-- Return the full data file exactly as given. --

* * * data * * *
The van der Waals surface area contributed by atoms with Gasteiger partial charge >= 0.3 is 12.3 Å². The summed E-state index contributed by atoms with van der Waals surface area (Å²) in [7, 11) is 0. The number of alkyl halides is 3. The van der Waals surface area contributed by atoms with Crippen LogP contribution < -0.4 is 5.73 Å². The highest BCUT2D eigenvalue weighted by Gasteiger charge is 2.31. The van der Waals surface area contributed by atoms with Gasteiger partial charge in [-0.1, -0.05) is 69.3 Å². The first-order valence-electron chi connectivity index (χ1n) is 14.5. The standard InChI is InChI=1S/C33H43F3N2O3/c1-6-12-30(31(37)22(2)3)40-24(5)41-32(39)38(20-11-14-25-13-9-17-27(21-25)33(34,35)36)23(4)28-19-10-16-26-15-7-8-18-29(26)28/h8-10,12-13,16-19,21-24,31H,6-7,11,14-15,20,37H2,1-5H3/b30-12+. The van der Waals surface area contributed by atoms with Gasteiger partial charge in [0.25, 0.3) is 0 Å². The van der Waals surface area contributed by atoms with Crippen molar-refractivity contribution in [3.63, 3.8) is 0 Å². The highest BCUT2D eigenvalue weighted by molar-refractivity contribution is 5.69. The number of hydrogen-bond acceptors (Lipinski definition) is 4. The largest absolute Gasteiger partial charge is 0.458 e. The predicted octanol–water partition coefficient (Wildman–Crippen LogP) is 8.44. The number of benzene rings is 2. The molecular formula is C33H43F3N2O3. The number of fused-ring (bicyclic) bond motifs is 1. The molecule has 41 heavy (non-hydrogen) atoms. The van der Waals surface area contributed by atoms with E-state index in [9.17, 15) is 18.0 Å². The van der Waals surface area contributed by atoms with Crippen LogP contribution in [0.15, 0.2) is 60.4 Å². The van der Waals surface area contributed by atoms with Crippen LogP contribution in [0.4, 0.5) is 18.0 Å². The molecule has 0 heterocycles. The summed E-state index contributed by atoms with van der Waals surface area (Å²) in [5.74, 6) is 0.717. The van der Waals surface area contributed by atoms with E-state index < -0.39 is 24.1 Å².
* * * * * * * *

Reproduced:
The van der Waals surface area contributed by atoms with Gasteiger partial charge >= 0.3 is 12.3 Å². The summed E-state index contributed by atoms with van der Waals surface area (Å²) in [7, 11) is 0. The number of alkyl halides is 3. The van der Waals surface area contributed by atoms with Crippen LogP contribution < -0.4 is 5.73 Å². The highest BCUT2D eigenvalue weighted by Gasteiger charge is 2.31. The van der Waals surface area contributed by atoms with Gasteiger partial charge in [-0.1, -0.05) is 69.3 Å². The first-order valence-electron chi connectivity index (χ1n) is 14.5. The standard InChI is InChI=1S/C33H43F3N2O3/c1-6-12-30(31(37)22(2)3)40-24(5)41-32(39)38(20-11-14-25-13-9-17-27(21-25)33(34,35)36)23(4)28-19-10-16-26-15-7-8-18-29(26)28/h8-10,12-13,16-19,21-24,31H,6-7,11,14-15,20,37H2,1-5H3/b30-12+. The van der Waals surface area contributed by atoms with Gasteiger partial charge in [0.25, 0.3) is 0 Å². The van der Waals surface area contributed by atoms with Crippen molar-refractivity contribution in [3.63, 3.8) is 0 Å². The highest BCUT2D eigenvalue weighted by molar-refractivity contribution is 5.69. The number of hydrogen-bond acceptors (Lipinski definition) is 4. The largest absolute Gasteiger partial charge is 0.458 e. The predicted octanol–water partition coefficient (Wildman–Crippen LogP) is 8.44. The number of benzene rings is 2. The molecular formula is C33H43F3N2O3. The number of fused-ring (bicyclic) bond motifs is 1. The molecule has 41 heavy (non-hydrogen) atoms. The van der Waals surface area contributed by atoms with E-state index in [9.17, 15) is 18.0 Å². The van der Waals surface area contributed by atoms with Crippen LogP contribution in [0.15, 0.2) is 60.4 Å². The van der Waals surface area contributed by atoms with Crippen LogP contribution in [0.4, 0.5) is 18.0 Å². The molecule has 0 heterocycles. The summed E-state index contributed by atoms with van der Waals surface area (Å²) in [5.74, 6) is 0.717. The van der Waals surface area contributed by atoms with E-state index < -0.39 is 24.1 Å².